Date of Entry

Revised March 25, 2011


This section explains how to determine an alien’s “date of entry” into the United States. It describes which groups of aliens are subject to the five-year bar on receipt of federal means-tested benefits and which groups are not. Finally, it describes how to determine the date on which the five-year bar begins.

WAC 388-424-0006 Citizenship and alien status - Date of Entry

Clarifying Information - WAC 388-424-0006 

  1. Determining whether a person has entered the U.S. before August 22, 1996.
    A person is not subject to the five-year bar for TANF or medical assistance if he entered the U.S. before August 22, 1996 even if he did not obtain a “qualified” immigration status until some time after he entered. As long as a person “continuously resided” in the U.S. from the earlier date, that date will be considered the “date of entry”. Continuously resided means the person may only have left the U.S. for short periods of time.
    However, an applicant for federal BF who became “qualified” on or after August 22, 1996 and who requires 5 years of residency for eligibility, cannot count years of residence before he became a “qualified alien” toward his 5 year residency requirement.
EXAMPLE: A person came to the U.S. in 1992 as an undocumented alien and resided in the U.S. since that time, making annual trips to her country of origin to visit parents. In July 1999 she self-petitioned under the Violence Against Women Act (VAWA) and received a notice that she and her children have a “prima facie case” (see WAC 388-424-0001).  She is a "qualified alien" and not subject to the five- year bar because her entry date is 1992. She and her children are eligible for TANF and medical.  Since she is not currently eligible for federal Basic Food under any other provision of the law (not an armed services member or veteran or married to one) she will become eligible in July 2004, after 5 years residency as a “qualified alien”. Her children are eligible now. (See WAC 388-424-0020 for a complete description of federal Basic Food eligibility.)
EXAMPLE: A person came to the U.S. in 1992 as a visitor for three months. The person came again in 1994 as a student and returned to his country of origin in 1995. He came to the U.S. again after he obtained lawful permanent resident status on October 10, 2001. He did not continuously reside in the U.S. prior to August 22, 1996. His date of entry is October 10, 2001. He is not a veteran or on active duty in the U.S. military (or the spouse or dependent child of such a person). He is barred from TANF, non-emergency Medicaid, and SCHIP for five years until September 30, 2006.
  1. How to determine the date a battered immigrant becomes a “qualified alien."
    For immigrants such as parolees, refugees, and asylees, the date that they become a “qualified alien” is on their I-94 card and later on their lawful permanent resident (“green”) card. However, the date that a battered alien becomes “qualified” is the date of the approval (or notice of prima facie case) of a Violence Against Women Act (VAWA) petition or the date that the U.S. citizen or lawful permanent resident spouse petitioned for the family visa application. These dates will not be the same as the date the alien was granted lawful permanent residence and will not be the date on the green card.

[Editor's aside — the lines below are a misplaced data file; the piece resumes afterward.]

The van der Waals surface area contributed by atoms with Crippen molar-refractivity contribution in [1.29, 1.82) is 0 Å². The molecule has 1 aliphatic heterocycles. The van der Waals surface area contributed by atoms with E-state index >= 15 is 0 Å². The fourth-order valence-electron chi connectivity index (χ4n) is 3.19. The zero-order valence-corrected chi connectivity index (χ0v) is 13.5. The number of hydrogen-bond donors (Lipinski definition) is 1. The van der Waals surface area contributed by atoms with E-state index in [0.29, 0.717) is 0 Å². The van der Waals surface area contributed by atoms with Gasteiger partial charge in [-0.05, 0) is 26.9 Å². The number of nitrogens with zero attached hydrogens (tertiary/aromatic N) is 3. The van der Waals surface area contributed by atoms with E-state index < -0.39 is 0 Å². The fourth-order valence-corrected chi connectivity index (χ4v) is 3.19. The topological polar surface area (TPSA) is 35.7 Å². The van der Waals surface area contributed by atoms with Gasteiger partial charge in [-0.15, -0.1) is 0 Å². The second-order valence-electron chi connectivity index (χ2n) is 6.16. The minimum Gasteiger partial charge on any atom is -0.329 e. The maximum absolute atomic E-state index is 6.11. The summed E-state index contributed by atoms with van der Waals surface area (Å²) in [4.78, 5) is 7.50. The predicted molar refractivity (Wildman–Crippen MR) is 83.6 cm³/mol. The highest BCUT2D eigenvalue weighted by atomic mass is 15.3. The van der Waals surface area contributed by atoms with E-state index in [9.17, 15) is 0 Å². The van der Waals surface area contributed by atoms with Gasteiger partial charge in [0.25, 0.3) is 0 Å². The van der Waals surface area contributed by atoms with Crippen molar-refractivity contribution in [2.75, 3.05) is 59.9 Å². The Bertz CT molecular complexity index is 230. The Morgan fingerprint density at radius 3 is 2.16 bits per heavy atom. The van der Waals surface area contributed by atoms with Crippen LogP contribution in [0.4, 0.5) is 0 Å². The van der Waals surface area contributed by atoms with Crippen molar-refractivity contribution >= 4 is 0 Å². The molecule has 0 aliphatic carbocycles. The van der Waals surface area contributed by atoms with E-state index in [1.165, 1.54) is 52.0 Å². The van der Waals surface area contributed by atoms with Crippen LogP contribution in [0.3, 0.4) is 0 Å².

EXAMPLE: A person came to the U.S. in 1997 as an undocumented alien. She married a lawful permanent resident who received notice of his family visa petition on March 1, 1998. She is a victim of domestic violence and no longer living with him. She has not yet adjusted to lawful permanent residence and does not have her green card. The date she became "qualified" is March 1, 1998 because that is the date of the family visa petition. Her five-year bar will be over on February 28, 2003. (When she has her adjustment interview on June 1, 2003 that will be the date on her green card.)
  1. Aliens who are exempt from the five-year bar. Those who are exempt from the five-year bar due to immigration status (refugee, asylee, withholding of deportation/removal, Cuban/Haitian entrant, Special Immigrants from Iraq and Afghanistan, and Amerasian lawful permanent resident) remain exempt after they have adjusted to lawful permanent residence and have a "green card". The code on their green card will tell under what provision of law they came to the U.S.  For more information on documentation, Immigration Status codes, benefit eligibility and step-by-step process, please see desk aid Iraqi and Afghan Special Immigrants Benefits.
EXAMPLE: A refugee came to the U.S. on September 1, 1999. One year after coming to the U.S. he adjusted to lawful permanent residence. His green card is dated to his date of entry and has the code “RE-6”, for refugee (see page 70 in the NILC Guide in Appendix II). He is not subject to the five-year bar, even though he is currently a lawful permanent resident.

Worker Responsibilities - WAC 388-424-0006 

  1. You may use whatever document the client provides if you decide it adequately confirms residence in the U.S. A person claiming to have continuously resided in the U.S. may use many types of proof such as, but not limited to:
    1. Medical records;
    2. Pay Stubs;
    3. School records;
    4. Tax records; or
    5. Utility bills.
  2. You may accept a written and signed statement from the client when the client is unable to provide any proof and has experienced special circumstances. See the VERIFICATION chapter for further guidance.
    For more information about verifying an asylee’s entry date, see “Asylum Documentation” under WAC 388-466-0005, Clarifying Information.